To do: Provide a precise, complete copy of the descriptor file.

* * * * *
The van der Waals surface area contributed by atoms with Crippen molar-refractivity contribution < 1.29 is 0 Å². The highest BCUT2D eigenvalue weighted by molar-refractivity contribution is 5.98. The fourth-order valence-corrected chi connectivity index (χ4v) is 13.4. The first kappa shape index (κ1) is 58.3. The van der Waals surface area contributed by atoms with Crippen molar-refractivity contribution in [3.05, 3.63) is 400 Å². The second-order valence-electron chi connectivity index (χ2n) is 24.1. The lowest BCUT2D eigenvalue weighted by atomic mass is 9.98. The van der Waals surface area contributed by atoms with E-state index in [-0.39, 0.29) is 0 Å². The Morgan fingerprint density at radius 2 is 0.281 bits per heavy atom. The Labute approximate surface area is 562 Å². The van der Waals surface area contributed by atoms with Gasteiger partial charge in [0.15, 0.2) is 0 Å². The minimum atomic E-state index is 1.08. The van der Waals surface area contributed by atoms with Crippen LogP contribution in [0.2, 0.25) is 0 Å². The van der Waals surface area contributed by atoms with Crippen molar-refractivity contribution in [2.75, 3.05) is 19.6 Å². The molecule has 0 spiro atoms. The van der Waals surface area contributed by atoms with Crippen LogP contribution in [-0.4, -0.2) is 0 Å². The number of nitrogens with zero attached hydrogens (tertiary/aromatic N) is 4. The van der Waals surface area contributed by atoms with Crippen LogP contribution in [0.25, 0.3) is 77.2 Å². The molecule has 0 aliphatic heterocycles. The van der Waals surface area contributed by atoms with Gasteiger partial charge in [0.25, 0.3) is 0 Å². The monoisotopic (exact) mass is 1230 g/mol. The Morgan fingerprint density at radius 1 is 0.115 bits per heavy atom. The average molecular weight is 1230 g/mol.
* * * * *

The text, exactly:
The van der Waals surface area contributed by atoms with Crippen molar-refractivity contribution < 1.29 is 0 Å². The highest BCUT2D eigenvalue weighted by molar-refractivity contribution is 5.98. The fourth-order valence-corrected chi connectivity index (χ4v) is 13.4. The first kappa shape index (κ1) is 58.3. The van der Waals surface area contributed by atoms with Crippen molar-refractivity contribution in [3.05, 3.63) is 400 Å². The second-order valence-electron chi connectivity index (χ2n) is 24.1. The lowest BCUT2D eigenvalue weighted by atomic mass is 9.98. The van der Waals surface area contributed by atoms with E-state index in [-0.39, 0.29) is 0 Å². The Morgan fingerprint density at radius 2 is 0.281 bits per heavy atom. The Labute approximate surface area is 562 Å². The van der Waals surface area contributed by atoms with Gasteiger partial charge in [0.15, 0.2) is 0 Å². The minimum atomic E-state index is 1.08. The van der Waals surface area contributed by atoms with Crippen LogP contribution in [0.2, 0.25) is 0 Å². The van der Waals surface area contributed by atoms with Crippen molar-refractivity contribution in [2.75, 3.05) is 19.6 Å². The molecule has 0 spiro atoms. The van der Waals surface area contributed by atoms with Crippen LogP contribution in [-0.4, -0.2) is 0 Å². The number of nitrogens with zero attached hydrogens (tertiary/aromatic N) is 4. The van der Waals surface area contributed by atoms with Crippen LogP contribution in [0.25, 0.3) is 77.2 Å². The molecule has 0 aliphatic heterocycles. The van der Waals surface area contributed by atoms with Gasteiger partial charge in [0.25, 0.3) is 0 Å². The monoisotopic (exact) mass is 1230 g/mol. The Morgan fingerprint density at radius 1 is 0.115 bits per heavy atom. The average molecular weight is 1230 g/mol.